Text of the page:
Apparently Cowper saw a desperate problem in his time that still pervades our society today - an abuse of the gospel and the grace that it gives. People claim to love the Word of God, sing it, read it, and even preach it, but their hearts are far from it. Their hypocrisy struck Cowper and out of his musings came his poem, Abuse of the Gospel.
Too many, Lord, abuse Thy grace
In this licentious day,
And while they boast they see Thy face,
They turn their own away.
Thy book displays a gracious light
That can the blind restore;
But these are dazzled by the sight,
And blinded still the more.
The format of the poem is a prayer, a mourning cry to God. Cowper begins with highlighting the hypocrisy of the day and the licentiousness, or lawlessness, that abounds. People claim to love the law of God but are not constrained by it. They say that they see God's face, but they're really turning "their own away." The second stanza is a picture of the work of the Word of God, using this metaphor of light. The Word displays a light that can both transform and blind, and you can see Cowper's literary skill come out. It is a light that transforms the blind but blinds those who think they're transformed. The power is not in the interpretation of the Word, insists Cowper, but the Word itself.
The pardon such presume upon,
They do not beg but steal;
And when they plead it at Thy throne,
Oh! where's the Spirit's seal?
Was it for this, ye lawless tribe,
The dear Redeemer bled?
Is this the grace the saints imbibe
From Christ the living head?
Next Cowper paints a picture of the hypocrites approaching God with their stolen grace, a badly disfigured replica. You get a taste of Matthew 7:23 here, when the self-deceived try to shoulder their way into the Kingdom with good deeds, and Jesus says to them, "I never knew you; depart from me, you workers of lawlessness." What perhaps may seem cold is really just justice, though a painful justice, the result of a life wasted on selfish pursuits.
But then in Stanza 4, you get a beautiful picture of grace. The truly saved are the "lawless tribe" but have been saved by the Redeemer's blood. And we absorb "grace/From Christ the living head." Left to our own vanity and pride, we will deceive ourselves by our hypocrisy, but when Christ redeems a soul, grace is imbibed.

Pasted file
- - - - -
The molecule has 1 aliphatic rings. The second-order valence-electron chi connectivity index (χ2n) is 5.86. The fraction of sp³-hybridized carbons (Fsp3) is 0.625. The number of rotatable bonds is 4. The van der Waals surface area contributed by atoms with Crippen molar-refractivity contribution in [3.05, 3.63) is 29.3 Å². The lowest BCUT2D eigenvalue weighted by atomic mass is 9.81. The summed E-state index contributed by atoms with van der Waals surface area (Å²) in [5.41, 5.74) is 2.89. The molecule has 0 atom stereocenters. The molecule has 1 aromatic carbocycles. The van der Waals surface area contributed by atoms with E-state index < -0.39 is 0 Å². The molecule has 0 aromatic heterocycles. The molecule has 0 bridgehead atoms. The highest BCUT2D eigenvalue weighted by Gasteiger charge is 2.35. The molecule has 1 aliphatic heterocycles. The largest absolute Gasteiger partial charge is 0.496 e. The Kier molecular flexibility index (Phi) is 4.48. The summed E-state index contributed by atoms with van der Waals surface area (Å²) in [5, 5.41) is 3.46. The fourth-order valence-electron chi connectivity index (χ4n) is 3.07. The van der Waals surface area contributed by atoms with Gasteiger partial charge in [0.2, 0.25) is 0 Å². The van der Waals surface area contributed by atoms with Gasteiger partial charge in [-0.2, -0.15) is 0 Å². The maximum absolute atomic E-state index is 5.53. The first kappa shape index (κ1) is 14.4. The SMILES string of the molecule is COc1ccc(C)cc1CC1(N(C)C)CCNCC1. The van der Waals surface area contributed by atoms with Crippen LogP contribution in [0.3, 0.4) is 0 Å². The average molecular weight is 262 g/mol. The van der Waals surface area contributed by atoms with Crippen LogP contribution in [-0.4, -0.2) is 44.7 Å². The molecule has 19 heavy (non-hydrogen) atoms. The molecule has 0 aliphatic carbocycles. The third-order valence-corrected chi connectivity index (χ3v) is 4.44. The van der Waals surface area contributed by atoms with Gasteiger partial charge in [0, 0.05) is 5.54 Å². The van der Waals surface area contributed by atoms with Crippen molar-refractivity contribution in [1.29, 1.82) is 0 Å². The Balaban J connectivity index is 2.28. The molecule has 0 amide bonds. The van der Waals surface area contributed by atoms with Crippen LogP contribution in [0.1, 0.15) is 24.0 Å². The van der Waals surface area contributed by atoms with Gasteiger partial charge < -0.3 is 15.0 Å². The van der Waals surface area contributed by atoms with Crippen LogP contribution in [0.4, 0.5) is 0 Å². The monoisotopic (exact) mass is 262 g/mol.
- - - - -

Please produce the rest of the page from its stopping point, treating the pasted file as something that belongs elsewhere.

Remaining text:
Ah, Lord, we know Thy chosen few
Are fed with heavenly fare;
But these, -- the wretched husks they chew,
Proclaim them what they are.
The liberty our hearts implore
Is not to live in sin;
But still to wait at Wisdom's door,
Till Mercy calls us in.
Now Cowper appears to take a spin on another well-known passage, the "you will know a tree by its fruit" from Matthew 12:33, except he uses what they eat instead of what they bloom. Their heart's loyalty is shown pretty evidently from what overflows out of their heart, he says. Do they feast on the "heavenly fare" or are they content to chew "the wretched husks"? Do their deeds bear good fruit or rotten fruit?
Cowper ends the poem with a call to holy living, to forsake sin, to embrace wisdom, and to wait eagerly for the final call of mercy. At the beginning of the stanza, Cowper highlights what the power is that gives us strength to do those things - "the liberty of our hearts," or the freedom in Christ.
This poem may seem tough and offensive and cold and loveless, but I plead with you to read it again and see that it's not. This is Cowper's prayer, and my guess is that it hurt him just as much to write it as it does us to read it. For it's a dark commentary on the times we live in and the sin that abounds. Let this be our wake-up call to never forsake preaching the gospel, loving, telling, showing, doing, being - in everything. Let no one say to us, "You left me deceived," so that Christ will say to them, "I never knew you."